Experience has shown that traveling teachers from abroad can be of tremendous assistance to the teaching work in the fields of proclamation, expansion, and consolidation. It is important that the best use possible be made of these friends who are sacrificing their time and resources to serve the Faith in foreign fields.
Care must also be taken that traveling teachers do not prove to be a burden on the receiving community, and a cause of problems. The two most frequently occurring problems caused by traveling teachers can, the House of Justice feels, be greatly reduced by prior advice and information provided by your Committees.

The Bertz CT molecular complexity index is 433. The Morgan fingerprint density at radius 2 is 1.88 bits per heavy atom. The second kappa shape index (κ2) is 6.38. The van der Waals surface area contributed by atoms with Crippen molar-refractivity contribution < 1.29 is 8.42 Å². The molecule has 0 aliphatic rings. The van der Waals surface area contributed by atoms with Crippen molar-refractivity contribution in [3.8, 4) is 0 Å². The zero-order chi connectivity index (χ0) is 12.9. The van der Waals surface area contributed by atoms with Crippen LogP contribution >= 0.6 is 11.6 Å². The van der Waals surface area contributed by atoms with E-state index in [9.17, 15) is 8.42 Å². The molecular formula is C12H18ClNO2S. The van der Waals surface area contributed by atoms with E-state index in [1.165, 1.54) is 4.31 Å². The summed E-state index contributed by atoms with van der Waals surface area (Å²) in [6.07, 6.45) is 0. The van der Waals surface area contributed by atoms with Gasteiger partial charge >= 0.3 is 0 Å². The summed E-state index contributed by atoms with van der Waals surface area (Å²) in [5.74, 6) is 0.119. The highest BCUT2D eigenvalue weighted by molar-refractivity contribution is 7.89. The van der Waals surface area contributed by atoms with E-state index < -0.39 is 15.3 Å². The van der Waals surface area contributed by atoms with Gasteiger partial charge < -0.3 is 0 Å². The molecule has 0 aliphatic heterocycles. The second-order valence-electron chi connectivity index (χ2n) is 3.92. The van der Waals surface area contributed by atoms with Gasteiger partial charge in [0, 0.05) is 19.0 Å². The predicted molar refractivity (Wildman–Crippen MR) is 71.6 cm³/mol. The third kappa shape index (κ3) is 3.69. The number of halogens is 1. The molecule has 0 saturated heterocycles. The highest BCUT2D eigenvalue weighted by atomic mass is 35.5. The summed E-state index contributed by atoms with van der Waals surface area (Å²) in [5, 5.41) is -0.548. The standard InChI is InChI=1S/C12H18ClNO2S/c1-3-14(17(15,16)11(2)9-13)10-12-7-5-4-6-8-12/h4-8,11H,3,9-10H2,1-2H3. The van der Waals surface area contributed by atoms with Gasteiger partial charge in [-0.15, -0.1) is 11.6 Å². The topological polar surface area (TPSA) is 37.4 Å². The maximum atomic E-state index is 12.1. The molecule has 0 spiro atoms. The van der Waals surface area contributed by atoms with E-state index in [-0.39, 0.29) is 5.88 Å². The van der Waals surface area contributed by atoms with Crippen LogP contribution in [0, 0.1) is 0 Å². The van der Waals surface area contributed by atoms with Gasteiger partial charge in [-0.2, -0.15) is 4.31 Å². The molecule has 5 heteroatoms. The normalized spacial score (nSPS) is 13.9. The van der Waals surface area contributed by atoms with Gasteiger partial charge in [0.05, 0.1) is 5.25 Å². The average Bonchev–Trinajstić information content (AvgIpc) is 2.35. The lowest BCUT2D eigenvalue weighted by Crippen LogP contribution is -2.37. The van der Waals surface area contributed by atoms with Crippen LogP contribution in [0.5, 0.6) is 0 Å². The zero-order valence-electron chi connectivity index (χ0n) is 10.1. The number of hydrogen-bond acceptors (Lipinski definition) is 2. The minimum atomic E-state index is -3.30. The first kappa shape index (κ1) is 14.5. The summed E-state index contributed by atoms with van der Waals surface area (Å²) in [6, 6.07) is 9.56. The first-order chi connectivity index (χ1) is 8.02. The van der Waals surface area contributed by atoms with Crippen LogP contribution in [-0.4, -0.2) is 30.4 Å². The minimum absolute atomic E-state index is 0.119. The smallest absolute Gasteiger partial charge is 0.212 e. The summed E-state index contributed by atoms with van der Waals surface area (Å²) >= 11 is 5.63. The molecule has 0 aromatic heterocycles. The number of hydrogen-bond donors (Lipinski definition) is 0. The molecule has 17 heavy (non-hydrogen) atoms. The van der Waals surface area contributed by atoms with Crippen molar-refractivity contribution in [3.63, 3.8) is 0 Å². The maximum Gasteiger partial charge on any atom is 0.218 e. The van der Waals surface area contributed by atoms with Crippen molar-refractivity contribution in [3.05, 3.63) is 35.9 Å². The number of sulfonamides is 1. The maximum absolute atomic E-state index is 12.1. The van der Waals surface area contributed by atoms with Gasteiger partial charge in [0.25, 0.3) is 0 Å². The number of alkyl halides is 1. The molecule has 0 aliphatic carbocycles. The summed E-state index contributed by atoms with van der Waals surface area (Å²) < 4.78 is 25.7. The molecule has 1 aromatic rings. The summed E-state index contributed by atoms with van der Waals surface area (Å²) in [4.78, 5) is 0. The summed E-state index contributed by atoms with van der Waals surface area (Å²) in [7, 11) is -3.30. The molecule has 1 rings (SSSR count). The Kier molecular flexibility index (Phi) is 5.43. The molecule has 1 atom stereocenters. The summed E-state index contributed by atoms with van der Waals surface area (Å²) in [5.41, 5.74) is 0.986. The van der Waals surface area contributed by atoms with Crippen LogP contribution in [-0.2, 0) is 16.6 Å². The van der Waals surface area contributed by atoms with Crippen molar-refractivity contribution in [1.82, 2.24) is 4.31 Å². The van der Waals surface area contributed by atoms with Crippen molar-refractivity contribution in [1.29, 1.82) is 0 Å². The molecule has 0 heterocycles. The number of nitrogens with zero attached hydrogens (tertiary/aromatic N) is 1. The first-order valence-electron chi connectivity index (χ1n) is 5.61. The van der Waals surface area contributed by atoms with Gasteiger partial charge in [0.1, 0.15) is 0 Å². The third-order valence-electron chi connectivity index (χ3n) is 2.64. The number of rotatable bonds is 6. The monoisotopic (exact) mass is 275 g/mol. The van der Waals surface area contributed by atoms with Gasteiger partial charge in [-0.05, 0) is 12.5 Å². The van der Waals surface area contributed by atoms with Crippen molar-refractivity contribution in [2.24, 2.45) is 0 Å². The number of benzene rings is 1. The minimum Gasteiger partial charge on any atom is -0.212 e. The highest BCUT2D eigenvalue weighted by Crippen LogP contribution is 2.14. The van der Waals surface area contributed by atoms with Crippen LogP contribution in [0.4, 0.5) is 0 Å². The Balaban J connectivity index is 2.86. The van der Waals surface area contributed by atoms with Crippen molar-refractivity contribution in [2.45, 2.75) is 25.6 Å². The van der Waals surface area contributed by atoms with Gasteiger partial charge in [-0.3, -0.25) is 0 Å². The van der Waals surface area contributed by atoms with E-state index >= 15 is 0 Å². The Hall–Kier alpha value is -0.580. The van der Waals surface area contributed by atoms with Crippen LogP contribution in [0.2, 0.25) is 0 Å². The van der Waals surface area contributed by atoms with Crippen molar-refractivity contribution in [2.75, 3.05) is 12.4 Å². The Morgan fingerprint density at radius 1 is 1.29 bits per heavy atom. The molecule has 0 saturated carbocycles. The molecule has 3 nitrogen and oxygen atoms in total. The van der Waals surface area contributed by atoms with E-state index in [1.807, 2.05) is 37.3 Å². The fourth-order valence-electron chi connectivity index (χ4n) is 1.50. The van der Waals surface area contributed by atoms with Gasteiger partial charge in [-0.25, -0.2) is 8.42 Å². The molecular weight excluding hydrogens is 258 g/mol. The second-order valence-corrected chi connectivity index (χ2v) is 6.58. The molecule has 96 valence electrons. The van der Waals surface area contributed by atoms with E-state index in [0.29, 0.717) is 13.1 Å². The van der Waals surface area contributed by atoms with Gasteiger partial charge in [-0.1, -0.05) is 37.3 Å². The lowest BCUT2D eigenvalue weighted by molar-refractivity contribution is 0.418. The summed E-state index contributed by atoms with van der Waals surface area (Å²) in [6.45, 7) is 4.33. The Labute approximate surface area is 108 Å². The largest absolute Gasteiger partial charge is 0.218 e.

The first is the arrival in a country, in rapid succession, of foreign traveling teachers who do not speak the language. Sometimes the net result is that the time of all the best local teachers (who may well be better teachers than the visitor) is occupied by translating for the traveler, and the community, instead of being helped and stimulated by visitors, is exhausted and becomes reluctant to accept future help. This can be avoided by proper advance planning and by explaining to both the Spiritual Assemblies and to the traveling teachers themselves, that the Assemblies should not feel obliged to provide assistance for a visitor who arrives without prior agreement, and that a teacher who arrives unannounced may well have to concentrate on doing his teaching work unaided and without burdening the local friends.